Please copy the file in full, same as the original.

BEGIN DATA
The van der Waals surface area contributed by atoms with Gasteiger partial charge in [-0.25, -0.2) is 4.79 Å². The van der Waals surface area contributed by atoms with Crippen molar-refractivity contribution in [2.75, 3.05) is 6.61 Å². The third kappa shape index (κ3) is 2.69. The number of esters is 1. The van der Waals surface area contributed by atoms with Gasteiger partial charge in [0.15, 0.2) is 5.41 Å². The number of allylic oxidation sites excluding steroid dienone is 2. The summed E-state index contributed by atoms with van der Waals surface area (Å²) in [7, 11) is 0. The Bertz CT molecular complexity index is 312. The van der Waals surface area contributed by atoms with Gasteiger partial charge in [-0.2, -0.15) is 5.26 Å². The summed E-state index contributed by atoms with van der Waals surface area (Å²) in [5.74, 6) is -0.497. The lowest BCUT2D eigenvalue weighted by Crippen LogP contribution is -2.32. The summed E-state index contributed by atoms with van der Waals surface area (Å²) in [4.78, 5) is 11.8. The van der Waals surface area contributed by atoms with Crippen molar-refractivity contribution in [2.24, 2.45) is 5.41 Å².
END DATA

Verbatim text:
The van der Waals surface area contributed by atoms with Gasteiger partial charge in [-0.25, -0.2) is 4.79 Å². The van der Waals surface area contributed by atoms with Crippen molar-refractivity contribution in [2.75, 3.05) is 6.61 Å². The third kappa shape index (κ3) is 2.69. The number of esters is 1. The van der Waals surface area contributed by atoms with Gasteiger partial charge in [0.15, 0.2) is 5.41 Å². The number of allylic oxidation sites excluding steroid dienone is 2. The summed E-state index contributed by atoms with van der Waals surface area (Å²) in [7, 11) is 0. The Bertz CT molecular complexity index is 312. The van der Waals surface area contributed by atoms with Gasteiger partial charge in [-0.2, -0.15) is 5.26 Å². The summed E-state index contributed by atoms with van der Waals surface area (Å²) in [5.74, 6) is -0.497. The lowest BCUT2D eigenvalue weighted by Crippen LogP contribution is -2.32. The summed E-state index contributed by atoms with van der Waals surface area (Å²) in [4.78, 5) is 11.8. The van der Waals surface area contributed by atoms with Crippen molar-refractivity contribution in [2.24, 2.45) is 5.41 Å².